I still am absent-mindedly skipping over a radio station I'd started avoiding during its annual month of All-Christmas-Carol, All-the-Time programming. Yes, Festivus is over, but it's still in evidence everywhere I look. Houses are garlanded with the strange lights peculiar to the snowless Southwest -- long strings of white bulbs, designed to make the red-tile roofed stucco homes look as if they were coated with snow and dripping with icicles. The effect was quite lovely at night, but strange during the day, when the houses all looked as if hundreds of extension cords were dangling from their eaves.

Oh, the truism. No time of year is more effective for reinforcing Jewish identity. My first true experience with yuletide zeitgeist came my sophomore year in college. I returned to the lovely Victorian house I lived in (owned by the college for student housing) to find that Celeste, our charming French-Canadian cleaning lady, had decorated the entry way with paper cutouts of snowmen, trees and, yes, Santas. Standing on the steps, shivering in the cold of December in Brunswick, Maine, I thought clearly: "I am a minority."

One of my housemates ended up mentioning to Celeste that I was Jewish. The next day, a paper cutout of a menorah appeared alongside the other shapes. I thought it was incredibly nice of her, and of course I didn't point out that a Chanukah menorah has nine branches, not seven. I appreciated her thought, but somehow, it made me feel even more isolated, like a human footnote of sorts.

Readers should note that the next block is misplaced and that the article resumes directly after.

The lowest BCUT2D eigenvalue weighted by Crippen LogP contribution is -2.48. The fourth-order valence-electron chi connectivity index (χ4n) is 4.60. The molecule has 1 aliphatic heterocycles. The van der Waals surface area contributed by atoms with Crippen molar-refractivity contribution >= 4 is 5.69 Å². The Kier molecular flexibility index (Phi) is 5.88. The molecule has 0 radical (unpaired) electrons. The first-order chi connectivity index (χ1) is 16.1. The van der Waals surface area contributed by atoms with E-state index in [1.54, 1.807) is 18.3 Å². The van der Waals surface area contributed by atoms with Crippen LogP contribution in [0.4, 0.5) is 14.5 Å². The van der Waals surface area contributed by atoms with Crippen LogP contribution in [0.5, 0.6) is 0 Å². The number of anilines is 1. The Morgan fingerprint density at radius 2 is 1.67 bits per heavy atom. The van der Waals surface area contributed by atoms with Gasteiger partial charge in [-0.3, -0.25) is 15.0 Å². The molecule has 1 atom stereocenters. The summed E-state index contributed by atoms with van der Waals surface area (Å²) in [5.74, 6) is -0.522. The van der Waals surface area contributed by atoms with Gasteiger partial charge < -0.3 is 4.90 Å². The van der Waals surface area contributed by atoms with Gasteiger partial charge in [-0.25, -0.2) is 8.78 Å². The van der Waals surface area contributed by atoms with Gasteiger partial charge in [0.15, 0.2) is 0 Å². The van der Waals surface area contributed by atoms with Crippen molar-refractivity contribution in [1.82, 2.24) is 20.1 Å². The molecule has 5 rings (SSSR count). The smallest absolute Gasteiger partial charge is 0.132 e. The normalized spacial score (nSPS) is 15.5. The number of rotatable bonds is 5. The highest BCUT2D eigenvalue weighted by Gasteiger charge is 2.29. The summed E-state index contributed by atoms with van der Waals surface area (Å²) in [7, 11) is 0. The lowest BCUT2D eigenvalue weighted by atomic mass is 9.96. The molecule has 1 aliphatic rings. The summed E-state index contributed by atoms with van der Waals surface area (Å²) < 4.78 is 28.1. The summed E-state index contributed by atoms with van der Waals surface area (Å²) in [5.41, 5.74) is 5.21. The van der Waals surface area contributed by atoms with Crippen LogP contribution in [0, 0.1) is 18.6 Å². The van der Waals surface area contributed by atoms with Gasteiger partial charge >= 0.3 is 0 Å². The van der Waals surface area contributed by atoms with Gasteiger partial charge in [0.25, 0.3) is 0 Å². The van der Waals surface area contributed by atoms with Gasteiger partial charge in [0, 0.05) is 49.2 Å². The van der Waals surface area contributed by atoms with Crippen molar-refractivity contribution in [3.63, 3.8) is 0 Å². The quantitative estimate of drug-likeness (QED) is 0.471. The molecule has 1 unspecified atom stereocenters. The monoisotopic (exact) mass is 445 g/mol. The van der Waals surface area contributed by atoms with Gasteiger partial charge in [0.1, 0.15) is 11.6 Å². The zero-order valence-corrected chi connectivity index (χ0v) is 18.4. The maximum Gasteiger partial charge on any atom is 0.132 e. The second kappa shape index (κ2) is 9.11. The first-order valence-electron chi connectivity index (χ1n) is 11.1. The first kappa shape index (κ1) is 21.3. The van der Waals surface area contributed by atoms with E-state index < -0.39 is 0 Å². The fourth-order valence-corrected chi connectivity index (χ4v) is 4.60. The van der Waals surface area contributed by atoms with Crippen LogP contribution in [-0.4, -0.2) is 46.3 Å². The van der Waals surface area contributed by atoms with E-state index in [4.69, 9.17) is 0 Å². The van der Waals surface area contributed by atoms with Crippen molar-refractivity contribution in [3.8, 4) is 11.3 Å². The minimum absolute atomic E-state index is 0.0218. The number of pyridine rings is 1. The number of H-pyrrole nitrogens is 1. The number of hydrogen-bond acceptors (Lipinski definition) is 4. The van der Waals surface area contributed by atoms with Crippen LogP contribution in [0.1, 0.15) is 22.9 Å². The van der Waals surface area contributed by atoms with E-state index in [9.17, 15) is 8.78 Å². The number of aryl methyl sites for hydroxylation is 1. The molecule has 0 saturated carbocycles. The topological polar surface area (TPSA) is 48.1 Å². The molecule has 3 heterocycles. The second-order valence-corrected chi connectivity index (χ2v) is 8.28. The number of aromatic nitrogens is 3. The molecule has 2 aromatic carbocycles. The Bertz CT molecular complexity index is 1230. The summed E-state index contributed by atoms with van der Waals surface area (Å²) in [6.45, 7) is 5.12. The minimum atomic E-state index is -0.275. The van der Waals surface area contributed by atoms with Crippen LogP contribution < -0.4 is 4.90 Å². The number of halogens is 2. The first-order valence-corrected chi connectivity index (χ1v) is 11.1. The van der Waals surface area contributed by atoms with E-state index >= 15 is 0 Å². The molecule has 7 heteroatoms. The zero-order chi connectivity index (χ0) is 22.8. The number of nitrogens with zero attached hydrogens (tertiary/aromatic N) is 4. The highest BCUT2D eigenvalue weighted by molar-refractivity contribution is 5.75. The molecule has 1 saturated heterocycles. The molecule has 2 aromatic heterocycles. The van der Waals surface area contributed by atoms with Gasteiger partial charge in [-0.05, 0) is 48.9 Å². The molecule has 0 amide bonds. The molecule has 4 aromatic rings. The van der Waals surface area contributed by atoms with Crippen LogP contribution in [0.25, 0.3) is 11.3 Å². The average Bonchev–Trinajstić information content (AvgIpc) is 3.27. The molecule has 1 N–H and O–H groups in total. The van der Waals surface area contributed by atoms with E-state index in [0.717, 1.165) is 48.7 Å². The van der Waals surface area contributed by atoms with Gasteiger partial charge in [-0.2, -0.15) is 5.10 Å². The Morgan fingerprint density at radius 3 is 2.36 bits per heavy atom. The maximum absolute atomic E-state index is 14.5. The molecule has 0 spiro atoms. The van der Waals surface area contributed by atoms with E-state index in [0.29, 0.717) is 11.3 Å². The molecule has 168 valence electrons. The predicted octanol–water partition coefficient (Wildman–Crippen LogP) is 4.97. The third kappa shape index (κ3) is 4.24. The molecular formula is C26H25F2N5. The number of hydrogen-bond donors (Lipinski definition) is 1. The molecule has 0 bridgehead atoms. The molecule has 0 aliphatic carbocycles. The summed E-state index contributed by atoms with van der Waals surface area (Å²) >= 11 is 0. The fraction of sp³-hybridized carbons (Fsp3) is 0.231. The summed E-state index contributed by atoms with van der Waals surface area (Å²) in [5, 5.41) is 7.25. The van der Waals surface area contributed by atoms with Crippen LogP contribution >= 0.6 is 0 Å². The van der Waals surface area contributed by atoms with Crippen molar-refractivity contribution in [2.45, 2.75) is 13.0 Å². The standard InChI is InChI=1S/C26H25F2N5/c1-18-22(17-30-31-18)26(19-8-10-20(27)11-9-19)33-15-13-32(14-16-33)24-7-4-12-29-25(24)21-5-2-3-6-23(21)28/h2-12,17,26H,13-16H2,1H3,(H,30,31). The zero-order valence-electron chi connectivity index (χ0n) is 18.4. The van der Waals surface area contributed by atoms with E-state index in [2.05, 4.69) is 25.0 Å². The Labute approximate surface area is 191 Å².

At some vaguely conscious level, I viewed that "winter break" as a respite not just from school, but a chance to return to more familiar turf, where no one pronounced "Chanukah" with the same beginning consonant as "church." I viewed New Year's Eve as the necessary kick in the pants the country needs to take down all the fake holly strung over every store entrance.

The paper menorah made me feel like a human footnote.

This past month had been somewhat of a return to those feelings -- the fake smile I mustered each time a store clerk wished me a merry holiday-I-don't-celebrate. Or the sense of triumph I felt on behalf of My People when my office received a "Happy Holidays" or "Seasons' Greetings" card with non-partisan snowmen or snowflakes. I felt a bit like an activist member of the alphabet soup of organizations dedicated to fighting anti-Semitism and intolerance in the world.

"Jessica, don't you think you might be over-reacting a bit?" Rina said, laughing at my semi-serious tirade against the subversive proselytizing represented by office Christmas cards. I'd harped about it as soon as we sat down to Shabbat dinner last week.

I'd seen Rina and Steve less since I started dating Rick. That was partly due to the inevitable shifting of time allotments that happens when you start dating someone, but -- in moments of honesty -- I knew I was avoiding them. I was sure they'd have concerns about of me dating someone who wasn't Jewish. (Even if he was sweet and kind and treated me wonderfully well.)

It sounded very Walton Family Robinson to me.

I was on my own over the long Christmas weekend. Rick had gone up north for his family's traditional extended holiday. According to him, the whole mess of Millers converged on a cabin in Payson and spent five days drinking eggnog and retrieving freshly unwrapped presents left out in the snow by the younger generation of Millers. It had sounded very Walton Family Robinson to me.

So I'd called and invited myself for Friday night dinner at Rina and Steve's. I felt guilty about avoiding them – especially since I so much enjoyed being with them.